Saturday, August 13, 2011

After Dark – An Unusual Murakami

After Dark is unique as a Murakami novel because it is in the third person narrative. (“We” appears here and there, but it is a general “we,” a pure camera point of view.) This is noteworthy because Murakami as an author has a very strong ego, which often translates itself into a first-person protagonist, as found in many modernist novels. It can be argued that some characters, notably Mari and perhaps Takahashi, could be reflections of the author’s ego. Yet again, even they are very different from usual Murakami ego.

After Dark is riveting. In a very coherent and orderly manner, the narrative leads us into a night in the city of Tokyo, where human relations are non-existent or superficial. The art of fantasy and mystery is also well woven into the narrative, mostly around the quasi-metaphysical being of Eri. The phone calls from the Chinese Mafia, both of which connected to wrong people, also portray the theme in a subtle but entertaining manner. And the message itself – that you may forget but people will not forget what you did – also leaves a lingering sensation in relation with the theme of the novel.

Another noteworthy device used in the novel is gradually descending into layers of stories. At first, the relationship between Mari and Eri is binary and static. But it is soon revealed that the relationship is not that simple. Beyond expectable love-hate, the relationship between the two sisters reach the peak when Mari falls asleep in Alphaville, after which Eri is found asleep safe and sound back in her room after her troubled journey in the wonderland. The elevator episode and the final scene are rather repetitive in this sense, but also deliver a clear and effective summary of the relationship.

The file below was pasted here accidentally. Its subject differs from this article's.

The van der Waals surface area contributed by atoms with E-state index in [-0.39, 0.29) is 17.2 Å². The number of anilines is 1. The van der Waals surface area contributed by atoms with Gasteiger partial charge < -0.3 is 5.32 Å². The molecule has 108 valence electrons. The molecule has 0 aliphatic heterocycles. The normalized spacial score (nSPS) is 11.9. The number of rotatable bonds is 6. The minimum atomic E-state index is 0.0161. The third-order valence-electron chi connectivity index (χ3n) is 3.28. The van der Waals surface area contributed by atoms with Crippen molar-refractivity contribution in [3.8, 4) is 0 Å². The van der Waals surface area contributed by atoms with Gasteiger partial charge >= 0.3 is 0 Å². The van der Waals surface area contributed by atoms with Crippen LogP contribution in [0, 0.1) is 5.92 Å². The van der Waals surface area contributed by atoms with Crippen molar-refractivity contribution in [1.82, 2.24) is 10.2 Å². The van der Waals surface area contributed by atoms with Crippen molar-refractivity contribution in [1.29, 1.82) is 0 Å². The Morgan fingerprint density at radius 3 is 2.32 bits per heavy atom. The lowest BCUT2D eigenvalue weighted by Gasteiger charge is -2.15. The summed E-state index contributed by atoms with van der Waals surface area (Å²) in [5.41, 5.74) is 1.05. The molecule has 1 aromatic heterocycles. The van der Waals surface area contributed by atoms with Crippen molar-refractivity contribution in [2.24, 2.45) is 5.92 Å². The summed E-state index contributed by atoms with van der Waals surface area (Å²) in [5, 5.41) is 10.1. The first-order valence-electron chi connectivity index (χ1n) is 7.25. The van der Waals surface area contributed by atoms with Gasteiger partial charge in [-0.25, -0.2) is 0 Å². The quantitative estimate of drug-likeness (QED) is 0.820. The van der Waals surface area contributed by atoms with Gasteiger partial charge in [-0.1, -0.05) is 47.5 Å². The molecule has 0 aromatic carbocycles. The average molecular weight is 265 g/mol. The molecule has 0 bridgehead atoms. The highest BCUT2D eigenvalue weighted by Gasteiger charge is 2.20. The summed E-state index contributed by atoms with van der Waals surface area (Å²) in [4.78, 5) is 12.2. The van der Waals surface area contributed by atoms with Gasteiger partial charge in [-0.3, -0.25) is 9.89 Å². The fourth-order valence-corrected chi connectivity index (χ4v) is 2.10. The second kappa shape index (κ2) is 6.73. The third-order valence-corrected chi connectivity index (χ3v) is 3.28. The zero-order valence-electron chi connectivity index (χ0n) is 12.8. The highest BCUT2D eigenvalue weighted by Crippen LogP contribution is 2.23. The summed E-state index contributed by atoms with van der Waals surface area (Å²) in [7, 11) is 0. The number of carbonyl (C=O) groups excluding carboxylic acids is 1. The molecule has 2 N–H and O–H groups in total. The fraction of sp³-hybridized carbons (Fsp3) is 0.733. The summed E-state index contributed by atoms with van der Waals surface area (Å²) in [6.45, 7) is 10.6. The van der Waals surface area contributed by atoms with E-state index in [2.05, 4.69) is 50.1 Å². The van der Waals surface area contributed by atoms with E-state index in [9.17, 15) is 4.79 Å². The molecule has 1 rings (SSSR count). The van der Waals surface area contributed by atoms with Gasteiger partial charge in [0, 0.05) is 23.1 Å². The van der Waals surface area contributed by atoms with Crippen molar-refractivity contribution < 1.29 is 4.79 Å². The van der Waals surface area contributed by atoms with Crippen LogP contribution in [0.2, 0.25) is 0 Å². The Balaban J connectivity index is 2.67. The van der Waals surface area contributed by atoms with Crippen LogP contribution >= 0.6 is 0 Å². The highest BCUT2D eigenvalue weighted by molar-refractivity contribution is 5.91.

Despite its many merits, After Dark is another failure for Japanese literature in that it shows Murakami’s chronic problem of anachronism. Alienation, for sure, is the main theme of the narrative. But you can find a whole library of masterpieces with the same theme, all written about a hundred years ago. For example, Virginia Woolf’s Mrs. Dalloway, published in 1925, depicts the theme with impeccable craftsmanship. Even in Japan, the themes of modernism were incorporated into many wonderful masterpieces by authors such as Natsume Soseki, Kawabata Yasunari, and Mishima Yukio, who lived long before Murakami.

But again, evaluated on its own, After Dark is a well-written novel with grasping fun factors that make you want more and more as you read it. It is filled with interesting people and memorable scenes. And most of all, it lets you think – about life, and about the people you meet in the course of your life.

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